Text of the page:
KNIGHT: Earth Day religion

Now there’s even a hymn to accompany the theology

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Just as the word “liberal” has given way to the less-tarnished “progressive,” it’s hard to find “global warming” in environmental groups’ materials celebrating April 22 as Earth Day.

The operative phrase is “climate change,” and it’s a reality if you’re in Colorado’s Rocky Mountains, where the overheated Earth last week deposited three feet of new snow. Talk about a sudden change in climate just when Coloradans were getting their flippers out and putting the snowboards in storage.

Like the global-warming crowd’s movement toward ever more labored explanations for why the weather isn’t behaving according to Al Gore’s scary computer-model scenarios, Earth Day keeps evolving. It began in 1970 as a well-meaning conservation effort, and even inspired some needed laws to clean up the air and rivers.

Like a baby Tyrannosaurus rex, though, it grew teeth, got big and powerful (see: Environmental Protection Agency) and began stalking prey, such as coal miners and the vulnerable young. Today’s schoolchildren are so hyped on “green” propaganda that it’s not hard to imagine them happily turning in their non-recycling parents to the Green Police like Cuban tots ratting on their elders for secretly reading Milton and Rose Friedman’s “Free to Choose.”

Driven by fanatics, environmentalism has gone beyond being a cause and has morphed into a pagan religion. This year’s Earth Day theme is “The Face of Climate Change.” We’re all supposed to upload photos of ourselves while pledging our fealty to saving the planet. It’s Facebook gone wild.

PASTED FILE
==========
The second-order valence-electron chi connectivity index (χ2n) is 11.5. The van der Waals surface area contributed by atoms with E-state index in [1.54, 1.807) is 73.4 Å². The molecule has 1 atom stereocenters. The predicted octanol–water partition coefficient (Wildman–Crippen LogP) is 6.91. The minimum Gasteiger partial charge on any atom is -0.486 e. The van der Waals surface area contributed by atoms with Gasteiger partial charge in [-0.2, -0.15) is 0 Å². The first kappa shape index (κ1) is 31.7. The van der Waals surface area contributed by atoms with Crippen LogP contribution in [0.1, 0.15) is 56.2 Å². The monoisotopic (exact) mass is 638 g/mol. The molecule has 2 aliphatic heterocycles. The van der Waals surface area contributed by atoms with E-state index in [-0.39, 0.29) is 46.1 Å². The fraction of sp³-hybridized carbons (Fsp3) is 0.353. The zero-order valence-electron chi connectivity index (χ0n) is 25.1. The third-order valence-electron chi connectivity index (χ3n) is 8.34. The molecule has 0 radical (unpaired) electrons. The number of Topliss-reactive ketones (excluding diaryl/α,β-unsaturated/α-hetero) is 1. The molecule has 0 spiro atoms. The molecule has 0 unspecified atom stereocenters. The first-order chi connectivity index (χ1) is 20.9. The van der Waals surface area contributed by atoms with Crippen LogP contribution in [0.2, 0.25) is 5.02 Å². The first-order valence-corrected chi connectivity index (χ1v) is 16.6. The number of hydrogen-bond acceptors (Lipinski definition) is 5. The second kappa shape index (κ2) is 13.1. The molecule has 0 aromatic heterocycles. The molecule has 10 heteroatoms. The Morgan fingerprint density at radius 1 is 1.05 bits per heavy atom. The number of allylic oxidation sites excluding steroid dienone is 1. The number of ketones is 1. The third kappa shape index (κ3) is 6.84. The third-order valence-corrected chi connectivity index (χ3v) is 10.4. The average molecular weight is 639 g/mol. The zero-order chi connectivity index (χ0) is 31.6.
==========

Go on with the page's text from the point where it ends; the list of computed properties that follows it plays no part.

Here’s an early take on Earth Day by famed anthropologist Margaret Mead, who, some evidence suggests, was fooled by mischievous Samoans into writing a best-selling book that exaggerated “free love” among adolescents.

An international chairman of Earth Day, Mead wrote in the EPA Journal of March 1978:

“Earth Day is the first holy day which transcends all national borders, yet preserves all geographical integrities, spans mountains and oceans and time belts, and yet brings people all over the world into one resonating accord .”

There’s yet more: “Earth Day attaches no local or divisive set of symbols, no statement of the truth or superiority of one way of life over another.”

Really? How about the implied sideswipe of Western Civilization and Christendom, in which she grew up and which spawned her freedom to get grants in order to study hapless Samoans? Her claim is not only ungracious, but inaccurate. Earth Day is emblematic of the Earth religion, which has a decidedly strong sense of superiority of its vision. If you don’t believe it, here’s the first stanza of the “Earth Day Anthem,” set to the tune of Beethoven’s “Ode to Joy”:

Joyful, joyful we adore our Earth in all its wonderment

Simple gifts of nature that all join into a paradise

Now we must resolve to protect her

Show her our love throughout all time.

For contrast from the world of old-time religion, here’s the first stanza of “Joyful, Joyful, We Adore Thee,” written by Henry van Dyke in 1907 and found in most hymnals:

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